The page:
Intramurals: Ready, set, throw

Alex Halsted

As fall classes continue on, students at Iowa State are just beginning their season on the intramural fields.

On Monday, intramural flag football, run by ISU Recreation Services, kicked off with 253 teams signed up. Each team consists of at least seven players and most have several extras. With those numbers, the intramural department expects more than 2,800 students to compete on the fields this fall.

Funded by student fees, intramural football carries no additional costs, allowing many students to participate. There are three different skill levels offered by Rec Services including competitive, intermediate and recreational, meaning students can take part with or without prior experience.

“We believe everybody should have the chance to play regardless of skill level,” said Nathan Pick, intramural coordinator. “Whether they played a lot in high school or whether they’ve never played at all, we want to get everybody involved if they want to play.”

Both men and women have the opportunity to take part in flag football in a variety of different leagues. In all, there are four different divisions including one for women, fraternities, resident halls and an independent league for teams outside of those groups.

Pick said there are a variety of reasons that students choose to play, and added that the competitiveness of both teams and players varies in each skill level.

“I think people that sign up for the A and B [leagues] take it more serious and are more competitive about it, and people that sign up for the C and D divisions are probably there more to have fun, get out there and play and meet new people,” Pick said.

For Carla Tessmer, junior in event management, the decision to start a team with her friends was about getting involved in something new.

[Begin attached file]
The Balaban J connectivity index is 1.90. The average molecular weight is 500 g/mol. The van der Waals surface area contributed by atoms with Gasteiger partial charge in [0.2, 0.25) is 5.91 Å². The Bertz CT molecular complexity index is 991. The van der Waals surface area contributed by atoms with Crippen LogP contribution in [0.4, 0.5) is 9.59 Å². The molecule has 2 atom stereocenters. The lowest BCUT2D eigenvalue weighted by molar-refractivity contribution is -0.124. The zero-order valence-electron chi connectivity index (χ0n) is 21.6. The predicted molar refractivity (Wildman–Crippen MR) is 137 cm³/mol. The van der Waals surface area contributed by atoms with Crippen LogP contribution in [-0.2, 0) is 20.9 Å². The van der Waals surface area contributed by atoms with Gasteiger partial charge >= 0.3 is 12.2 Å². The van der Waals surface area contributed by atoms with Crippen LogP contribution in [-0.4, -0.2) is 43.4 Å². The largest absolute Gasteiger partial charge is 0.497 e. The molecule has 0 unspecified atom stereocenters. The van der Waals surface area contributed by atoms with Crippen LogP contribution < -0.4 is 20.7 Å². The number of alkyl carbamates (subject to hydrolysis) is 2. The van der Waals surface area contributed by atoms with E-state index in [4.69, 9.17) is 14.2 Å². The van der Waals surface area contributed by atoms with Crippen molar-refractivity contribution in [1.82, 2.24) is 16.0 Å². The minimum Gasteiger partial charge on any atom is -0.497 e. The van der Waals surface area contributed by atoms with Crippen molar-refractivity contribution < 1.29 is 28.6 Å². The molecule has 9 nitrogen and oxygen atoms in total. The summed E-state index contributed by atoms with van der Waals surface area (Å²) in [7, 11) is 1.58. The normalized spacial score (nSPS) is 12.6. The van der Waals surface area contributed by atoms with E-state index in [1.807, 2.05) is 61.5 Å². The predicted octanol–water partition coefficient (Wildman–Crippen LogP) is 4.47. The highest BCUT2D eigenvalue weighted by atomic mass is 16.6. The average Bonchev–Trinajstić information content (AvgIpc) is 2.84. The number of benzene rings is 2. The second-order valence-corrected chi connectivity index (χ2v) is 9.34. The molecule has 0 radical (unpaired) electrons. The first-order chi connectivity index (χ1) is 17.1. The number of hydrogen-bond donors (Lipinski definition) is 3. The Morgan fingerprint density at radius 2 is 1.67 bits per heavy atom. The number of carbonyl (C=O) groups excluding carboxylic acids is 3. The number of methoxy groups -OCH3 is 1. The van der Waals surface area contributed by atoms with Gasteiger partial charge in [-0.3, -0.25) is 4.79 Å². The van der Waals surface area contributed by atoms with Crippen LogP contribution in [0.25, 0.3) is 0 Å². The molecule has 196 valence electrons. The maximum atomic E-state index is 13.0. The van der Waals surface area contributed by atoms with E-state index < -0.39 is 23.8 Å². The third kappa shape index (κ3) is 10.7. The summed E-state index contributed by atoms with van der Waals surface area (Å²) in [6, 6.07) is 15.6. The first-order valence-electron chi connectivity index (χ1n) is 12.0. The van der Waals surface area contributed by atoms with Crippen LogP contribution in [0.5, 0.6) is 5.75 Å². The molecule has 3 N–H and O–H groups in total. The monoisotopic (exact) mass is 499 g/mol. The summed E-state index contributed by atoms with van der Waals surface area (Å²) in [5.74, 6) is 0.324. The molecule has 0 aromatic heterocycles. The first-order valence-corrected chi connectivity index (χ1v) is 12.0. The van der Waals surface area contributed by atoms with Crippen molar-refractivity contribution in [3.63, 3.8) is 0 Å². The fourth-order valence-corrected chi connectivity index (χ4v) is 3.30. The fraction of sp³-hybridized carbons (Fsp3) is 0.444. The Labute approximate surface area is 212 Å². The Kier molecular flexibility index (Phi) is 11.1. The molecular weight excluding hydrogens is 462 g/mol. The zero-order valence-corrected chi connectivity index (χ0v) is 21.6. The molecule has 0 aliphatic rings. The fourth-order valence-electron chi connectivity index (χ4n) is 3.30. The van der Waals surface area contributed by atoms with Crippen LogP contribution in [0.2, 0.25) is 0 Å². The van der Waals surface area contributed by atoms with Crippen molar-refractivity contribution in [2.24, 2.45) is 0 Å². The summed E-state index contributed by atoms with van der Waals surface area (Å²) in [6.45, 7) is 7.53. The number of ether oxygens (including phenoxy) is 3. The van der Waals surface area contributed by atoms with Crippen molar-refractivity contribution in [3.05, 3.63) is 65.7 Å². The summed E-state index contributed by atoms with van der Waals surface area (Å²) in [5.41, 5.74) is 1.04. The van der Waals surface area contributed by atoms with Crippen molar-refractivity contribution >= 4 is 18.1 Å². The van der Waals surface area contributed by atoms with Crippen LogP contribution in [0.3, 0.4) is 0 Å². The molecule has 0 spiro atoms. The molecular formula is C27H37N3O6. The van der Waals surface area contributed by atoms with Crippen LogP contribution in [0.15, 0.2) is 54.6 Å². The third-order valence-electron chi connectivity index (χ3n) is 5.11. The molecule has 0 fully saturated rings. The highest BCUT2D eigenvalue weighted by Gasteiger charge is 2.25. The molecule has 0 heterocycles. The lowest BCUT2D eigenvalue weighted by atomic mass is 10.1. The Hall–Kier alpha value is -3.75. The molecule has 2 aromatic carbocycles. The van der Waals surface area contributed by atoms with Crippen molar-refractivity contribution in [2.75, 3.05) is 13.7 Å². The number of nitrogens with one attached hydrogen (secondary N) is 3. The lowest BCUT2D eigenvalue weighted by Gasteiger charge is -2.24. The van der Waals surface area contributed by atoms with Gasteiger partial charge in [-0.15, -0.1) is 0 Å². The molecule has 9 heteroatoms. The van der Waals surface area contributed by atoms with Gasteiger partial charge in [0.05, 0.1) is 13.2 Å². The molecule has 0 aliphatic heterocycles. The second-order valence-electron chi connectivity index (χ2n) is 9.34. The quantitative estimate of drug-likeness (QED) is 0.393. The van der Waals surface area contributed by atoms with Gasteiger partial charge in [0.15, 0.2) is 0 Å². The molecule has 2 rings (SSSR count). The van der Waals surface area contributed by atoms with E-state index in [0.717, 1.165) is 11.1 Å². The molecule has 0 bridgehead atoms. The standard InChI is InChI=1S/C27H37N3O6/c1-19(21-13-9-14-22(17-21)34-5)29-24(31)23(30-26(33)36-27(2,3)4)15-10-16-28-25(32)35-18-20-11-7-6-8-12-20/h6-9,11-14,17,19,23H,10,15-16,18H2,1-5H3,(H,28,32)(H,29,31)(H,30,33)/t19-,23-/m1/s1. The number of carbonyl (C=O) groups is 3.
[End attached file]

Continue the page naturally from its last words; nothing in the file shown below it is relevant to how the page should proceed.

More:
“We put a team together because it sounded like fun and we wanted to get involved and meet more people,” Tessmer said. “It’s just a good way to get out of the study mode, meet new people and have fun while you’re doing it.”

Others, including David Parkinson, junior in history, do it to remain competitive in a sport they love.

“A lot of us played college sports and then we transferred into Iowa State, and we just kind of miss football,” Parkinson said.

All teams are guaranteed of playing at least three games during the flag football season. The season begins with each team playing two preliminary games and at least one game in the single-elimination tournament.

As teams advance through the tournament — where they can reach a total of eight games on the season by arriving in the championship — one referee said they tend to come closer.

“As the season and tournaments go on, they get closer friendships and they definitely work together as a team,” said referee Andrew Giesemann, senior in agricultural business. “It’s kind of cool to see.”

Preliminary games will run through September, and on Oct. 3 tournaments will begin, allowing many students to earn an honor of their own.

While students play for different reasons, many agreed that the ultimate goal is to receive one of the rare and highly coveted intramural champion T-shirts.

“That’s the Cy-Hawk trophy out here for us,” Parkinson said. “That’s the big deal.”

Those shirts will arrive on the backs of intramural champions later this fall.